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132, April 2009 Latest update 9 2014f August 2014, at 4.39 am
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The Art of the Resilient Long View Efficient Planning in an Uncertain Land
By Badawi Qawasmi and Sami Aburoza
The Palestinian struggle is intimately linked with the issue of land. Land is central to growth, freedom, and ultimately statehood. It is beyond doubt that the many constraints and challenges in the form of Israeli physical and administrative control imposed on the use of our own land limit our ability to plan with long-term certainty. However, rather than accept the status quo and continue to plan, build on, and develop our land and communities in a short-term and ad-hoc fashion, we are in dire need of adopting a planning approach that anticipates the needs of future development, allows for the design and use of a genuine public space, and ultimately exhibits a high degree of respect for the beauty and importance of our land, cities, and villages. If land and freedom are the core issues of Palestinian aspirations, let us value the art of efficient planning as an essential instrument of who we are and how we relate to our space and each other.

Private versus Public Space
It is immensely difficult to plan effectively in one’s own country if someone else is exerting pressure to force you off your own land by building on top of you as if you did not or should not exist. The Israeli military occupation significantly reduces control over our land, transforming it into ever-decreasing, dissected, and non-contiguous enclaves that prevent us from seeing beyond the day-to-day immediate needs to cope with this territorially disabling reality. One dramatic and recurring example that comes to mind is the helplessness of Palestinian municipalities and town councils in planning for the construction of much-needed wastewater treatment plants. By definition, such facilities must be located at a distance from residential areas, taking into consideration issues of topography for optimal collection of influent from the serviced catchment basin as well as the environmental impacts of effluent discharge. For many years now, efforts undertaken by the Ramallah Municipality to build a wastewater treatment plant for large and ever-expanding parts of the city and neighbouring localities have been hindered by lack of administrative approvals from the Israeli side to proceed with such plans due to the restrictions of land use in Area C, which encircles all Palestinian cities and in total comprises about 60 percent of the West Bank.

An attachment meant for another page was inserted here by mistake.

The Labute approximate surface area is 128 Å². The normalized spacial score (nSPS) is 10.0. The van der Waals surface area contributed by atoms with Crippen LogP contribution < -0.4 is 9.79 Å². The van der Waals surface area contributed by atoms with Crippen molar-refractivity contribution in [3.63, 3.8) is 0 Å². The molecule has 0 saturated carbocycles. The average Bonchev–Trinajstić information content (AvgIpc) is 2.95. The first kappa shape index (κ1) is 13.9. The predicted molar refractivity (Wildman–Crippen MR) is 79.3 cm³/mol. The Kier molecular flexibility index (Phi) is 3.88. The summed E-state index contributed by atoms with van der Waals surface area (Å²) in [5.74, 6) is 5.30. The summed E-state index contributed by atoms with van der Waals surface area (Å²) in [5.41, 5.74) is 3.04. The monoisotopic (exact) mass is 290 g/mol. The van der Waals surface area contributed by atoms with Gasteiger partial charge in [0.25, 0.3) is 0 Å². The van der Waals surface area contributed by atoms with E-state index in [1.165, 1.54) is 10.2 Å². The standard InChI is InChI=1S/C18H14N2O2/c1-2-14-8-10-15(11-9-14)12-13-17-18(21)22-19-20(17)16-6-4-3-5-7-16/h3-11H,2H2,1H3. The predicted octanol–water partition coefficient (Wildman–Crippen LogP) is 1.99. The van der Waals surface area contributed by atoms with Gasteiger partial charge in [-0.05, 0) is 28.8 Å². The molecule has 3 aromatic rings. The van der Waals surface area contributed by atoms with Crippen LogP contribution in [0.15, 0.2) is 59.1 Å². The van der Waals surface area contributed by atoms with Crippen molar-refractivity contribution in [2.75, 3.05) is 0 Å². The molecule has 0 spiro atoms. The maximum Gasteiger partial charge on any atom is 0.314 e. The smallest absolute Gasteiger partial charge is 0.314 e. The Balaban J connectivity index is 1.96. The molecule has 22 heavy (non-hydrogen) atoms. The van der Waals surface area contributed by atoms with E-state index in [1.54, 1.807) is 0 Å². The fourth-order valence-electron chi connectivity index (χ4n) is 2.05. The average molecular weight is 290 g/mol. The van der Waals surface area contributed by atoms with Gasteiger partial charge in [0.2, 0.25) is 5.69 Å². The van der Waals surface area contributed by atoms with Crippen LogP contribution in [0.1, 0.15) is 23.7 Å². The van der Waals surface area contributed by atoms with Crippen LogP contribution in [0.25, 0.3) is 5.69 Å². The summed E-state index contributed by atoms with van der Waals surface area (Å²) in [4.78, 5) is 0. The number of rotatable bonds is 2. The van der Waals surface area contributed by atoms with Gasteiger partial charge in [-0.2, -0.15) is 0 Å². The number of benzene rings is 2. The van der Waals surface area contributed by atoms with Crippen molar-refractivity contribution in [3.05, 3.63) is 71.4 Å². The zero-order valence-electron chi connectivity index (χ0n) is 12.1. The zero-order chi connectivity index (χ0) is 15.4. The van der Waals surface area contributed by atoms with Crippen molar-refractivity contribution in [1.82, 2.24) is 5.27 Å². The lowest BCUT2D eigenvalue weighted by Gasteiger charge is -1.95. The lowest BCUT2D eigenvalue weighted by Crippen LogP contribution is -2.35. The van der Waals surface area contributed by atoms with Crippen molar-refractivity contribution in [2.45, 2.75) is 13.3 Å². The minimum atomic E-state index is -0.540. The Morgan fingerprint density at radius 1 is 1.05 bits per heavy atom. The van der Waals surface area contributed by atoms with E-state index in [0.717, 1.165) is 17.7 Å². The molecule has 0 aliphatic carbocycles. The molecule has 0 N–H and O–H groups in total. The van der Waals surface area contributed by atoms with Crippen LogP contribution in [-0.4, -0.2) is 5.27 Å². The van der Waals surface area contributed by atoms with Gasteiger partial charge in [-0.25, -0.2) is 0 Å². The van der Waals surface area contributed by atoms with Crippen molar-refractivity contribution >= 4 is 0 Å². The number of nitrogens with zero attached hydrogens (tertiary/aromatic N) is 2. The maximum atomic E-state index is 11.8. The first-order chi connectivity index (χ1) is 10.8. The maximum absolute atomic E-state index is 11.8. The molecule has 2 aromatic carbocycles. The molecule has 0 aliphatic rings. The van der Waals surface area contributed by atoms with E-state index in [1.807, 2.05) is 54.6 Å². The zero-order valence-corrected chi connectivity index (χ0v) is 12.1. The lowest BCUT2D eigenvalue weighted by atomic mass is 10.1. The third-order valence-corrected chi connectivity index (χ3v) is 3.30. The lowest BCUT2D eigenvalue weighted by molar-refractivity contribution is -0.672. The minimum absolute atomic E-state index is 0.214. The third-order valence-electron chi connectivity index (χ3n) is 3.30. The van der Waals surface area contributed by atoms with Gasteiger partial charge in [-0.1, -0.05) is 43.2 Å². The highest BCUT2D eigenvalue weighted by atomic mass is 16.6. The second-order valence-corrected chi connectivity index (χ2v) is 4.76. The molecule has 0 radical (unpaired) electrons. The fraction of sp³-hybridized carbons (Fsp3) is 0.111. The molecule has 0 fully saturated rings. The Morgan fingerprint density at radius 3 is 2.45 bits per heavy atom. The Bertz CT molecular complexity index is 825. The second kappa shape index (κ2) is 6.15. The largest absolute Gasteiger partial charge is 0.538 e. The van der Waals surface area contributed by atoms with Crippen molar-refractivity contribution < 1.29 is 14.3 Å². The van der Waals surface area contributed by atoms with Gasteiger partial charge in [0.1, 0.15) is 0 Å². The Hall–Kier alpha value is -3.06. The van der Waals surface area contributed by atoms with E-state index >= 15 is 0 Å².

As a consequence, our mindset and habits have focused on establishing personal security in an insecure environment: holding on to our own piece of land and building, placing fences and walls around them, preventing us from sharing and appreciating the multiple benefits of public space. Fences and walls are visible indicators of fear and lack of trust in law enforcement to protect private property. The subsequent clear-cut physical and perceptual division of the private and public space has manifested itself through predominantly individual “planning” and construction with the detrimental consequence of literally un-building the potential for an integrated and beneficial public space. For example, private owners often maximize their built-up areas through legal loopholes, effectively reducing the available parking space for the residents or employees who use their buildings, forcing them to park on the street, which in turn leads to a higher congestion level, inhibiting traffic and rendering the private property a less appealing location. This is a standard example of how the intention of maximizing private interests that invade collective and public space actually defeats the intended purpose.

Reactive Fixing vs. Active Planning